The Observer


Beneficiary designation: Considerations for Plan Sponsors

by Salina Shariff, Retirement Services Professional, People Corporation

Beneficiary designation: Considerations for Plan Sponsors
Providing a benefits and retirement program is a great start towards attracting and retaining top talent, and it also promotes loyalty. I wish I could tell you “job well done,” but the work doesn’t stop here, because the moment you sponsor a retirement program is the moment you agree to the fiduciary responsibilities that go along with overseeing the plan. Although there are no hard and fast rules on what this entails, there are guidelines to help you navigate through the recommended best practices. The question becomes how involved do you get when it comes to helping your employees and advising them on technical questions as it relates to their retirement plan?

Your role as a fiduciary is to ensure the best possible outcome for your member and their beneficiaries and to ensure the member’s best interests are served upon their passing. You can achieve this by providing members with clear communication regarding the program and explain their roles and responsibilities as a member.


Ensuring beneficiaries are kept current
When a member passes away, the plan sponsor is almost always brought into the situation. Family members reach out to the employer first when there is a death and rely on them to take action or guide them towards the next steps. The record keeper will also communicate with the plan sponsor for beneficiary contact information and to verify records. It is important to note that litigation around beneficiary designations is a possibility.
If family members do not agree with a beneficiary designation they could try and pass blame onto the plan sponsor for not ensuring records were kept up to date. They might also argue they were not properly educated on the ramifications of either not selecting a beneficiary or not updating their beneficiary. Ultimately, if there is a disagreement it may have to be settled in court.

During the 2013 court case of Carrigan vs. Carrigan Estate, at the time of death, the deceased Mr. Carrigan was separated from his legally married spouse and living with his common-law spouse. The court denied benefits of the common-law spouse who lived with the member at the time of death, instead rewarding the legally separated ex- spouse. Both individuals met the definition of “spouse” according to the Pension Benefits Act, Ontario.[1] Since the case of Carrigan vs. Carrigan Estate, the Pension Benefits Act, Ontario was amended to define a spouse who is living separate and apart no longer meets the definition of spouse.[2] Reminding employees to be vigilant in beneficiary designations when life changes occur will ensure their wishes are met upon their passing.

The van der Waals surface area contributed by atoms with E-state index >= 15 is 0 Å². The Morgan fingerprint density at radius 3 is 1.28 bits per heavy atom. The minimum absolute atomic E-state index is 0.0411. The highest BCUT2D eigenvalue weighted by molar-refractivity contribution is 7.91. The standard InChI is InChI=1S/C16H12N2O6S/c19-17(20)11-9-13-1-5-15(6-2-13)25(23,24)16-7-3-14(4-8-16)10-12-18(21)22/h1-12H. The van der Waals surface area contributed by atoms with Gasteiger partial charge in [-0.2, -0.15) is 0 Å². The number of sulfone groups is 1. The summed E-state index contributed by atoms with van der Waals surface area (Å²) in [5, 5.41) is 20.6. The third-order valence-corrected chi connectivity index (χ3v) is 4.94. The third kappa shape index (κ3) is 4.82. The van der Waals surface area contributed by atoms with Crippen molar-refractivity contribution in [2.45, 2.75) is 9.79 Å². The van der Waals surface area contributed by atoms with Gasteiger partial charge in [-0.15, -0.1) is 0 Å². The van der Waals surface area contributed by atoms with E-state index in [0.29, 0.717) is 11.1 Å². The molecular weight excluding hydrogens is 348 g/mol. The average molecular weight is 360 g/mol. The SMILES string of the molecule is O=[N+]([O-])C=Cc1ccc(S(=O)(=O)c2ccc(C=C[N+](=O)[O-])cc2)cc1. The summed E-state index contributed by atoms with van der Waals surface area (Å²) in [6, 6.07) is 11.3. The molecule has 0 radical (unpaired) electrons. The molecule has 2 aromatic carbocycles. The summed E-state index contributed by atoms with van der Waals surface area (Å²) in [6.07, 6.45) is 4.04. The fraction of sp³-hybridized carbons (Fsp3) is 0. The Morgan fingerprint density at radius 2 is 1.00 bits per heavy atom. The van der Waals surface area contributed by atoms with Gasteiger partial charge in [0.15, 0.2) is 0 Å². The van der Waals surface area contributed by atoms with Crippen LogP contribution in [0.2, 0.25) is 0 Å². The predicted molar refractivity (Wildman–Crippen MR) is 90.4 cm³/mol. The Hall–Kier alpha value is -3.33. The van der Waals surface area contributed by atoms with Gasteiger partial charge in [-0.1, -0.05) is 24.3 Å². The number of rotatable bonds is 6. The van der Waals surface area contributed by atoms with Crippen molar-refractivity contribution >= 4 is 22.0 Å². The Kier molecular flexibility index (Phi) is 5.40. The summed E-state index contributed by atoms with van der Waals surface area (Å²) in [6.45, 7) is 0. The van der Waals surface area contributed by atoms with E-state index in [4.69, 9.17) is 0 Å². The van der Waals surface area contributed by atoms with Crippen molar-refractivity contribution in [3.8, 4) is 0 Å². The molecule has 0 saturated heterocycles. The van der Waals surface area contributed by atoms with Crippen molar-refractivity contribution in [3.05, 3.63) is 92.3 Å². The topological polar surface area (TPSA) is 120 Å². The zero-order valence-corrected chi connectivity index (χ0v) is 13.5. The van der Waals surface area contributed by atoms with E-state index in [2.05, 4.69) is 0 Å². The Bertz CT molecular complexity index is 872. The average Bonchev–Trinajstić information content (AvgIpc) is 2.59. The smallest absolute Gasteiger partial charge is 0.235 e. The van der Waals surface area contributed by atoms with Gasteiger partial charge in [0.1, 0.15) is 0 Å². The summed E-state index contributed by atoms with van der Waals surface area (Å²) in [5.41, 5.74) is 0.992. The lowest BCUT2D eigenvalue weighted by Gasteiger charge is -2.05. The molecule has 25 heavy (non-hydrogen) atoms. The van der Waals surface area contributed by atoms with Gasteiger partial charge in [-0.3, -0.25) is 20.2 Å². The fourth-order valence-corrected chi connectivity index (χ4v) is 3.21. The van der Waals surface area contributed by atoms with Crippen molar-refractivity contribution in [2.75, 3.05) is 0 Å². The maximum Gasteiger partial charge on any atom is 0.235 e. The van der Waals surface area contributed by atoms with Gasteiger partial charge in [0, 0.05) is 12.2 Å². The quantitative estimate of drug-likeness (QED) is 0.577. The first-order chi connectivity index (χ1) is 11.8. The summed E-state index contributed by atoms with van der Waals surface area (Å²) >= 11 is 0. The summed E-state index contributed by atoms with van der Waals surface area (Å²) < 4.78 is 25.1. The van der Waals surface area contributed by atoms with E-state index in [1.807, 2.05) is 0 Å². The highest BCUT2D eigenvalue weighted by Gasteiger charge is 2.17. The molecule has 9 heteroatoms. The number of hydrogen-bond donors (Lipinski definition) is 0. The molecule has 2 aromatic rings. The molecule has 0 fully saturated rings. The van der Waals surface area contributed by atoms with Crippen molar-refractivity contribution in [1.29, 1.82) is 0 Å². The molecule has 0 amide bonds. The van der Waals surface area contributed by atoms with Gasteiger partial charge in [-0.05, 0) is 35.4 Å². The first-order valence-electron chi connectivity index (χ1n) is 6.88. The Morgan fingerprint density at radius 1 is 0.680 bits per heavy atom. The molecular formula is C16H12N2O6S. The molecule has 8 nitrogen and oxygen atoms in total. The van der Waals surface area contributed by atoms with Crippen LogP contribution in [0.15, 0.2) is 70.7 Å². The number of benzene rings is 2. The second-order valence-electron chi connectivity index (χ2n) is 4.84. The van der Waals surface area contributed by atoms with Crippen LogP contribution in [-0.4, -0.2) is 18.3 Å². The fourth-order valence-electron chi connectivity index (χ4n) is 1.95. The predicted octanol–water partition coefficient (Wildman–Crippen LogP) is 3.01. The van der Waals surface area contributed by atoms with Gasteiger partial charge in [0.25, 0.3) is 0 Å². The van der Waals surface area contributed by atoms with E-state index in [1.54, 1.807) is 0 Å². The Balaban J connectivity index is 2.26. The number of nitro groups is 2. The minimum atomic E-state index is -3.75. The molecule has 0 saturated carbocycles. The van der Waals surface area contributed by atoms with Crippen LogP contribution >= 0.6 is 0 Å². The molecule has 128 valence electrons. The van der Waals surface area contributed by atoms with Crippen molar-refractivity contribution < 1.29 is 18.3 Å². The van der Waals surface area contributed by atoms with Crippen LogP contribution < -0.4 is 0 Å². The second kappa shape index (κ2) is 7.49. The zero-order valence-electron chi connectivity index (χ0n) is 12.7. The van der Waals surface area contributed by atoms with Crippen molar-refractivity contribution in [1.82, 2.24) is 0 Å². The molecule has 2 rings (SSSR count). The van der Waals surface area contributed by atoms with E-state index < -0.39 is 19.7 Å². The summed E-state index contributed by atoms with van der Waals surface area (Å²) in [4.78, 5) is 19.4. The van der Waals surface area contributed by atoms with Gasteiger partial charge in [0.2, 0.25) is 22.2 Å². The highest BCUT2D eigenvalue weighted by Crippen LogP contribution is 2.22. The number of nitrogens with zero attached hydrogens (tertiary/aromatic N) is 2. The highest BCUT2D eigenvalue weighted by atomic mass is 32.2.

Situations may arise where a member might want to keep their separated/divorced partner as their beneficiary. In this situation it is recommended they update their relationship with their beneficiary. By signing and dating the change, this action could deter the possibility of beneficiaries challenging a decision following the passing of the member.

Spousal considerations
Spouses may waive their rights to survivor benefits. However, it is important they understand what this entails. In the case of Smith vs. Casco, the employer Casco, provided Mr. Smith with a spousal waiver form which was signed by Mrs. Smith. Upon the passing of her spouse and once monthly annuity payments ceased, Mrs. Smith challenged the spousal waiver stating the form was not explained and she did not understand what she was signing.[3]

In the end, Casco was found to have breached their fiduciary duty to the spouse of the deceased annuitant. In this case, the employer should have clearly communicated the options to the member and the beneficiary, and the explanation should have clearly articulated the outcome of the choice. In addition, the Spousal Waiver form used by Casco was deemed invalid since it was not approved by the superintendent and did not contain proper wording.

When explaining the importance of beneficiary designations to your workforce, you should note:
  • If your retirement program is a registered pension plan and a member has a spouse at the time of death, it is a statutory requirement that the spouse is the primary beneficiary irrespective of who is named as the beneficiary of preference. The definition of spouse varies by province and legislation, so this information should be indicated in plan member booklets and communications.
  • Federally registered saving and retirement programs like Registered Retirement Savings Plans, Registered Retirement Income Funds, Deferred Profit-Sharing Plans and Tax-Free Savings Accounts permit the designation of beneficiaries based on the member’s choice and does not restrict it to a spouse.
  • It’s always a good idea to have a secondary or contingent beneficiary designated in the event the member and primary beneficiary both pass away.